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Rand Paul wants to change Trump's mind about civil asset forfeiture

DES MOINES, IA - JANUARY 28: Republican presidential candidate Sen. Rand Paul (R-KY) stands on stage after speaking at a campaign event at Drake University on January 28, 2016 in Des Moines, Iowa. The Democratic and Republican Iowa Caucuses, the first step in nominating a presidential candidate from each party, will take place on February 1. (Photo by Brendan Hoffman/Getty Images)

During a Sunday appearance on C-SPAN's "Newsmakers" Sen. Rand Paul (R-Ky.) took a stand against the state and federal practice of civil asset forfeiture. Asset forfeiture is a way for law enforcement to confiscate property without trial purely off of suspicion that your property is being used for criminal activity.

During his discussion about the practice, Paul referenced the comments President Donald Trump made to a sheriff about destroying the career of a Texas lawmaker who was introducing bills to restrict asset forfeiture. Paul believes that a discussion with Trump is necessary to bring him around.

“There was a discussion the other day in the White House about civil asset forfeiture. I think civil asset forfeiture is a terrible idea until you’ve convicted someone, and I’d like to have that discussion with the president," said Paul.

Trump's recently appointed attorney general Jeff Sessions has a record of supporting asset forfeiture to the point of wishing it go unhampered. Paul says that he has discussed the subject with Sessions, and explained that asset forfeiture is a practice that primarily targets and hurts the poor, who primarily deal in cash. Doing so, says Paul, does not automatically make them criminals.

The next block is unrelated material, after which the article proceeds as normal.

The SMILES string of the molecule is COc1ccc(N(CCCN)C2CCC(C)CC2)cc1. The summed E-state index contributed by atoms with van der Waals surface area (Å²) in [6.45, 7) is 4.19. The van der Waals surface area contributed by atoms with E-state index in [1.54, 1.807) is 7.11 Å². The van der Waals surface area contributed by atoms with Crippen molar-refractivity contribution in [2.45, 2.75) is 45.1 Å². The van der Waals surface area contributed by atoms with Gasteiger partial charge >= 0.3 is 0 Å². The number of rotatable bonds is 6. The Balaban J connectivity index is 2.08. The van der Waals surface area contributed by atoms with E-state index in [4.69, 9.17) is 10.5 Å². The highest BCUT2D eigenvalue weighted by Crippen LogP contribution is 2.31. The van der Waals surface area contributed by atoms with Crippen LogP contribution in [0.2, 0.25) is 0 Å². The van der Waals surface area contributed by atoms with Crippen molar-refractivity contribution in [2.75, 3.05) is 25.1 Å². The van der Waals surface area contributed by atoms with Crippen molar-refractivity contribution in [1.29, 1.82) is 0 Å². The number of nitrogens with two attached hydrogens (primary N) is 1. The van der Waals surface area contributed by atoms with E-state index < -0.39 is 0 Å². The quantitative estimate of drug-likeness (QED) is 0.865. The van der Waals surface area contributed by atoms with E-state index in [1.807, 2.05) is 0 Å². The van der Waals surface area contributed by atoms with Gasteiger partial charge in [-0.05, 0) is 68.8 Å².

“I’ve had that discussion with Senator Sessions,” he said, referring to Attorney General Jeff Sessions, who was sworn in last week, “and I think some of the things we’ve done particularly to poor people—poor people in our country deal in cash more than wealthier people, and more than people who have their life better planned out who might deal with money in a different way.

“They have cash, and they walk around—doesn’t make them automatically guilty of a crime because they deal in cash, and so I think in order to take someone’s money from them, the government ought to prove that it was ill gotten,” Paul said, adding that the other side of that argument is “if someone’s caught with 50 kilos of some kind of drug and then there’s $50,000 in cash sitting there that somehow the people that are caught are going to get it back. That never happens.

Paul has been something of an ally of Trump's since he has taken office, agreeing with the president's opinions and actions most of the time. However, Paul has stated in the past that he expected he and Trump will butt heads on some subjects. One of those subjects has been entitlements, where Paul took a bold stance in saying that then President-elect Trump's disinterest in tackling entitlements does not make him a fiscal conservative. It appears asset forfeiture will also be on that list as well.

That is, unless Paul can convince the president otherwise. Doing so, however, may be difficult given Trump's hard stances on fighting crime. Regardless, Paul believes that this method of crime fighting is a dangerous one that allows the government to reach too far.

“There’s a real danger, and there have been instances of up and down the country of little towns on the side of highways just pulling over everybody and just taking their money, almost like some sort of Robin Hood kind of scheme, so I do worry about that, and I will continue to stand up for what I feel is right no matter no matter whether it’s a Republican or Democrat in office,” Paul said.

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